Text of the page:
Richard Muller, a professor of physics at Berkeley said it, not us. His point is that the warming pause wouldn’t be considered a big deal if it weren’t for the hockey stick:
As for the recent plateau, I predicted it, back in 2004. Well, not exactly. In an essay published online then at MIT Technology Review, I worried that the famous “hockey stick” graph plotted by three American climatologists in the late 1990s portrayed the global warming curve with too much certainty and inappropriate simplicity. The graph shows a long, relatively unwavering line of temperatures across the last millennium (the stick), followed by a sharp, upward turn of warming over the last century (the blade). The upward turn implied that greenhouse gases had become so dominant that future temperatures would rise well above their variability and closely track carbon dioxide levels in the atmosphere.
I knew that wasn’t the case. The planet warmed by 0.6 degrees over the prior 50 years, but occasional, unexplained temperature fluctuations of as much as 0.3 degrees countered the rise at times and resulted in apparent pauses. Some of the fluctuations might have been caused by shifting ocean currents related to the Gulf Stream and El Niño — the episodic appearance of unusually warm ocean temperatures along the west coast of South America.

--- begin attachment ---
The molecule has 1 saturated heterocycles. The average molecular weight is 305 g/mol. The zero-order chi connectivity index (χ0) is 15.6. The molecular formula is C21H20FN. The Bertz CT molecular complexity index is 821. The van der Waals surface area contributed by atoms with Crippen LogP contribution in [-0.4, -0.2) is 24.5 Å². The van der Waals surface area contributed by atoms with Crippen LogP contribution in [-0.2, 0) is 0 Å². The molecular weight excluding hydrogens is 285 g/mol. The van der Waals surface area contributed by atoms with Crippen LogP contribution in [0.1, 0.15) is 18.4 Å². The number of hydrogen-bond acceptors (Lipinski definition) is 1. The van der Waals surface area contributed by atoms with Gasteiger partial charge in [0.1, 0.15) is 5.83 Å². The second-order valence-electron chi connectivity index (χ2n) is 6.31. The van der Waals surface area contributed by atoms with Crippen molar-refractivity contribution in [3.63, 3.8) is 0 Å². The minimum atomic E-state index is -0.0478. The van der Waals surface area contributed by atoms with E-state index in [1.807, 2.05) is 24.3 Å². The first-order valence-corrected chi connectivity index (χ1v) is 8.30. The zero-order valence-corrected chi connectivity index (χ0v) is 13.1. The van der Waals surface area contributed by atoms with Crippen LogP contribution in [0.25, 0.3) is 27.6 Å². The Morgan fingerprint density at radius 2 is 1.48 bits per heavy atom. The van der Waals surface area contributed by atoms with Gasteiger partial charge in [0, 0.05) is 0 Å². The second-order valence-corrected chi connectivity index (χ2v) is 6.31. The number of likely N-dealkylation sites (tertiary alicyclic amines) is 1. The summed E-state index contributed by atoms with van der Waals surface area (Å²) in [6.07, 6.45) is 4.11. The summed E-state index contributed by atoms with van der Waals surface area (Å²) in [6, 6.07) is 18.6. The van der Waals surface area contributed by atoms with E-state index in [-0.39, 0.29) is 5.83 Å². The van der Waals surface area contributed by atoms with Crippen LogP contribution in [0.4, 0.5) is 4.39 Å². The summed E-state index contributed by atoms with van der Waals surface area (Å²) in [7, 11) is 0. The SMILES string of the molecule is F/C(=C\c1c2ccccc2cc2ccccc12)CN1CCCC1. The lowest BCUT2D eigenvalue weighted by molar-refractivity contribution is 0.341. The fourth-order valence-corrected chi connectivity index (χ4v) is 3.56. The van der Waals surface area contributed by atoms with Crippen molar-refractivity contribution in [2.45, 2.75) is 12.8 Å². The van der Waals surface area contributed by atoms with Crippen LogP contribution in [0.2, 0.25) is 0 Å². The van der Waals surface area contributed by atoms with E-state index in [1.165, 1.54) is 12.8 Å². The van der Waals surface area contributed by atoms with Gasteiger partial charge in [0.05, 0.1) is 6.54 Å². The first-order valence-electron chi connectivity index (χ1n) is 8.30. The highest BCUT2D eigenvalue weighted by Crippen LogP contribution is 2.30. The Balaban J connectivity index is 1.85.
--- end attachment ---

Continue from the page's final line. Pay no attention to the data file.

And he quotes himself in that essay:
“Suppose . . . future measurements in the years 2005-2015 show a clear and distinct global cooling trend. (It could happen.) If we mistakenly took the hockey stick seriously — that is, if we believed that natural fluctuations in climate are small — then we might conclude (mistakenly) that the cooling could not be just a random fluctuation on top of a long-term warming trend, since according to the hockey stick, such fluctuations are negligible. And that might lead in turn to the mistaken conclusion that global warming predictions are a lot of hooey. If, on the other hand, we reject the hockey stick, and recognize that natural fluctuations can be large, then we will not be misled by a few years of random cooling.”